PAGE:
Can the Canucks win without Kesler?

With their win over the St. Louis Blues Wednesday night, the Vancouver Canucks leapt back into the playoff picture, leapfrogging multiple teams to snag the second wild card spot in the Western Conference. Sure, there’s not just one, but two teams one point back with three games in hand, but for this brief moment, things are looking mildly rosy in Vancouver.

That’s what complicates the current situation with Ryan Kesler. Sure, Mike Gillis, Kesler’s agent, and now Kesler himself have all denied Louis Jean’s report that Kesler wants out, but it’s hard to know who to believe.

For the time being, however here’s what we know: the Canucks are still in the hunt and Kesler is still an integral part of the team. Teams this close to making the playoffs don’t normally part with guys like that.

With that said, there is an awful lot of smoke out there for the Kesler rumours to involve no fire whatsoever. So, if the Canucks do trade Kesler, what does that mean for this season? Can the Canucks win without Kesler?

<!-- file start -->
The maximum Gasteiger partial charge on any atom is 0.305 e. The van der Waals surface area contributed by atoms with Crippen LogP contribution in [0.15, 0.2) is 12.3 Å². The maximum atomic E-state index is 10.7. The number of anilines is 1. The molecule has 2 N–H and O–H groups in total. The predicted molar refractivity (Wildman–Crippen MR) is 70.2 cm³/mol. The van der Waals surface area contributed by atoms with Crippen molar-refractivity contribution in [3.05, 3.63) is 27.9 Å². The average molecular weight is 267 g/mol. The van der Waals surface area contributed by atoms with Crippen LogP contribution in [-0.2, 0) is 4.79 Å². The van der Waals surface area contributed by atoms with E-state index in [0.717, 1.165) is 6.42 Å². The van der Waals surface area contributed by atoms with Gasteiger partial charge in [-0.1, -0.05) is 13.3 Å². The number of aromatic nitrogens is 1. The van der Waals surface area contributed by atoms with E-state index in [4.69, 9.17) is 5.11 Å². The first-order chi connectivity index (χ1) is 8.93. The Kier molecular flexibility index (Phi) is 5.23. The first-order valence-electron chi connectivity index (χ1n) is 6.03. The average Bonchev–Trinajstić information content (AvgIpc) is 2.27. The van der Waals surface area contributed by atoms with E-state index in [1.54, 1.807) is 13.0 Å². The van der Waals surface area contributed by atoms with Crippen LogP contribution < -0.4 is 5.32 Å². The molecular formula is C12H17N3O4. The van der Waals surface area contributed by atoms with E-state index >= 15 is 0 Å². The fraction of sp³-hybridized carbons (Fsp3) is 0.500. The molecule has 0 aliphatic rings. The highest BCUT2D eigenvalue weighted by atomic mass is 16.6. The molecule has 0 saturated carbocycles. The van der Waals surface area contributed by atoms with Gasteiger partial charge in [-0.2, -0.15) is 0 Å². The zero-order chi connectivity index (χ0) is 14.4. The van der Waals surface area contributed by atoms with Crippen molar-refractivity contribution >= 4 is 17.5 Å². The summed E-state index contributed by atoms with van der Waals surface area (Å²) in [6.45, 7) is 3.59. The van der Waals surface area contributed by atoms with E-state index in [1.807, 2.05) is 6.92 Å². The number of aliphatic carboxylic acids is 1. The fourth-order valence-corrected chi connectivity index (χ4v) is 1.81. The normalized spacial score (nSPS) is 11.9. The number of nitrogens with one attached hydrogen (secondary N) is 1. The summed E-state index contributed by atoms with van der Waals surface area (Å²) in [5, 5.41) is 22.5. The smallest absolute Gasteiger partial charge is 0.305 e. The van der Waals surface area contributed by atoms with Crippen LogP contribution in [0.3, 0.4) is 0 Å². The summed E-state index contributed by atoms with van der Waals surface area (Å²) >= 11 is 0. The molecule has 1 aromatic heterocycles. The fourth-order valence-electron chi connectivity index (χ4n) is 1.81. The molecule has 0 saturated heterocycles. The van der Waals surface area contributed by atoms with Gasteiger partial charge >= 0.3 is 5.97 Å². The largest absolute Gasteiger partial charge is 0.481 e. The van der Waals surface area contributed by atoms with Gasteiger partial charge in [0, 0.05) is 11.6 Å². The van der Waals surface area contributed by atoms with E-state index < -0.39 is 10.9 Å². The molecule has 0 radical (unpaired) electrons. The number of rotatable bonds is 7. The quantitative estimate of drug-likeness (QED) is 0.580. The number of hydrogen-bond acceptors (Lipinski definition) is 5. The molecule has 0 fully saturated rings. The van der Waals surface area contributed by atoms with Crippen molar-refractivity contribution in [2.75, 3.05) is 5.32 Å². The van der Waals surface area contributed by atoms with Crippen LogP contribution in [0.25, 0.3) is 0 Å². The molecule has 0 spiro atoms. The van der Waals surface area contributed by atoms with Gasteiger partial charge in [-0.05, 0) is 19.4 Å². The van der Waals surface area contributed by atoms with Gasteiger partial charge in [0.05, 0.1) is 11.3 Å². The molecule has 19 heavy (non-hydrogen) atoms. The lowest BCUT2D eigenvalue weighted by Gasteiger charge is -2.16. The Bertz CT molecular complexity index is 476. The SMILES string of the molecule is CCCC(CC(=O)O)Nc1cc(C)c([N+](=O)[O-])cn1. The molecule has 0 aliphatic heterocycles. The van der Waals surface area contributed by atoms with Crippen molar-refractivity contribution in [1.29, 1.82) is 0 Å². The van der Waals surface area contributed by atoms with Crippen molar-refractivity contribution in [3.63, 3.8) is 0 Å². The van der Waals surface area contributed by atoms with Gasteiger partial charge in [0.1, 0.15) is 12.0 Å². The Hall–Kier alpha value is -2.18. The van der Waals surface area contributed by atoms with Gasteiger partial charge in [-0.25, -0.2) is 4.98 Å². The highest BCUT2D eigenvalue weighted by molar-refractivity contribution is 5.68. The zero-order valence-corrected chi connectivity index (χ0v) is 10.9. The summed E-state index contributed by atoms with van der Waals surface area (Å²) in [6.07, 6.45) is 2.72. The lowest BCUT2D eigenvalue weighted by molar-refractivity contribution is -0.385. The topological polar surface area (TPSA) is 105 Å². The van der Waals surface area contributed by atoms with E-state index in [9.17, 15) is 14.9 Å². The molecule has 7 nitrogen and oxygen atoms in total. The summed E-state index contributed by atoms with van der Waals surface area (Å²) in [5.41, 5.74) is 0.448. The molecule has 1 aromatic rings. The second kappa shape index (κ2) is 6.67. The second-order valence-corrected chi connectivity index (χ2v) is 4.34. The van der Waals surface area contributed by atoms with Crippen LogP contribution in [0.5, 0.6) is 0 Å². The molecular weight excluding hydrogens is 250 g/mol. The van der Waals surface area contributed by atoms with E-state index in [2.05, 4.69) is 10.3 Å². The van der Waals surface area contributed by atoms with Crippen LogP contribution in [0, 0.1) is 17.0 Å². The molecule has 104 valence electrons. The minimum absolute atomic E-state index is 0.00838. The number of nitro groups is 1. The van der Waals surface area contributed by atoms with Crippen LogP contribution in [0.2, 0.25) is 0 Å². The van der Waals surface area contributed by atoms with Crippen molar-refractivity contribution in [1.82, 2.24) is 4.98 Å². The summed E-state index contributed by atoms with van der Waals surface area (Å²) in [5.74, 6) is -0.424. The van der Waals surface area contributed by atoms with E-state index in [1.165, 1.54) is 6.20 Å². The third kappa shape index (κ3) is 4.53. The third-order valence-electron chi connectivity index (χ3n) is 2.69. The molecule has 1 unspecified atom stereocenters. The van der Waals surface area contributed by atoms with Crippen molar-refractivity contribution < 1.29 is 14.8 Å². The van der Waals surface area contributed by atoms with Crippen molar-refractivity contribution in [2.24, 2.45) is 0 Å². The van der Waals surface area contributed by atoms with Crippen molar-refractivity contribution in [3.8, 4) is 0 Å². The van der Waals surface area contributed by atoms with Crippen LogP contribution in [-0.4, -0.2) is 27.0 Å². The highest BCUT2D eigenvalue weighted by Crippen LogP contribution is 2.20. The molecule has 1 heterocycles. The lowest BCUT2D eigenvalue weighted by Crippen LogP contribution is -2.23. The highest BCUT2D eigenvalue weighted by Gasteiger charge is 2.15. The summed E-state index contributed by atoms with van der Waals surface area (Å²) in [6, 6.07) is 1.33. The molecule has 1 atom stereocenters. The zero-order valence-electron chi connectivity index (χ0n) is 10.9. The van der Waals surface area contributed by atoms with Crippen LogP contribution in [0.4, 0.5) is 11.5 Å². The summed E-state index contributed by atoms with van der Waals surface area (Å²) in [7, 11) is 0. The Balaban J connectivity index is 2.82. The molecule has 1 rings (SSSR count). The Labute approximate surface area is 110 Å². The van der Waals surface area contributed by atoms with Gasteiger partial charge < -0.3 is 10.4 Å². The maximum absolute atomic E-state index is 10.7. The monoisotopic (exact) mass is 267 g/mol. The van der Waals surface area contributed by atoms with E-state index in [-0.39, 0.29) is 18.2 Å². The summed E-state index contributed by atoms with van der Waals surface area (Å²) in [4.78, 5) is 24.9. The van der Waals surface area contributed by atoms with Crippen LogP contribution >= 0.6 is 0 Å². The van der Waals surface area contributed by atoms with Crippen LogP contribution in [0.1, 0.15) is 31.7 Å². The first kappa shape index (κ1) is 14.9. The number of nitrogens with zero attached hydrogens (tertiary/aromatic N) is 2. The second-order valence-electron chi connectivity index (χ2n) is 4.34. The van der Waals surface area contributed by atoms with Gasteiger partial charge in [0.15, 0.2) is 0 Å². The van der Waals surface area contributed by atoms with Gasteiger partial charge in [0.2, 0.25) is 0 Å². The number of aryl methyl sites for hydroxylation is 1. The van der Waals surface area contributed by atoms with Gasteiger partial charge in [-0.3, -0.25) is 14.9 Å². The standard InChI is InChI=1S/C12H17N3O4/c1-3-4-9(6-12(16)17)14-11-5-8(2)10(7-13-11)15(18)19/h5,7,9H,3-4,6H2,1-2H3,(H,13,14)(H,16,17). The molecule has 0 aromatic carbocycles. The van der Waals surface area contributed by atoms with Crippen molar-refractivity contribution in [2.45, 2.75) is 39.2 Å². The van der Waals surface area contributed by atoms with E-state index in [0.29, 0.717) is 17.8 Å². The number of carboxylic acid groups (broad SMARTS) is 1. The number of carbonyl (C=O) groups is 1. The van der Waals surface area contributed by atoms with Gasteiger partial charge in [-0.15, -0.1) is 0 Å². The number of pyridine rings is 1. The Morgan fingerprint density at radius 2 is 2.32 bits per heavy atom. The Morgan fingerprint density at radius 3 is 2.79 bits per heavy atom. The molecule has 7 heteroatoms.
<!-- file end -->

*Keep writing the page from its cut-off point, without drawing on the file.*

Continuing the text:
The easy answer would be no. We’ve seen how important depth at centre has been for past Cup winners and Kesler does more than most centres, playing a shutdown role, a scoring role and, occasionally, both at the same time. He’s also the emotional core of the team, giving the type of night-in-night-out effort that has endeared him to Canucks fans and vilified him for everyone else. Removing Kesler from the lineup would seem to rip the heart right out of the team.

But the Canucks are certainly capable of winning games without Kesler — they did just that against the Blues. It wasn’t pretty, but the Canucks managed a 1-0 win over one of the best teams in the Western Conference, while dominating possession, out-shooting the Blues 35-20. That’s just one game that required a shutout from Eddie Lack, though, so it doesn’t exactly inspire confidence.

We do, however, have a recent example of a Canucks team that spent a lot of time without Kesler. In 2012-13, Kesler missed all but 17 games of the 48 game season, suffering a shoulder injury to start the year, then breaking his foot blocking a shot a few games into his return. While I generally don’t like looking solely at a team’s record to judge an individual player, the result was just unusual enough for me to find it intriguing.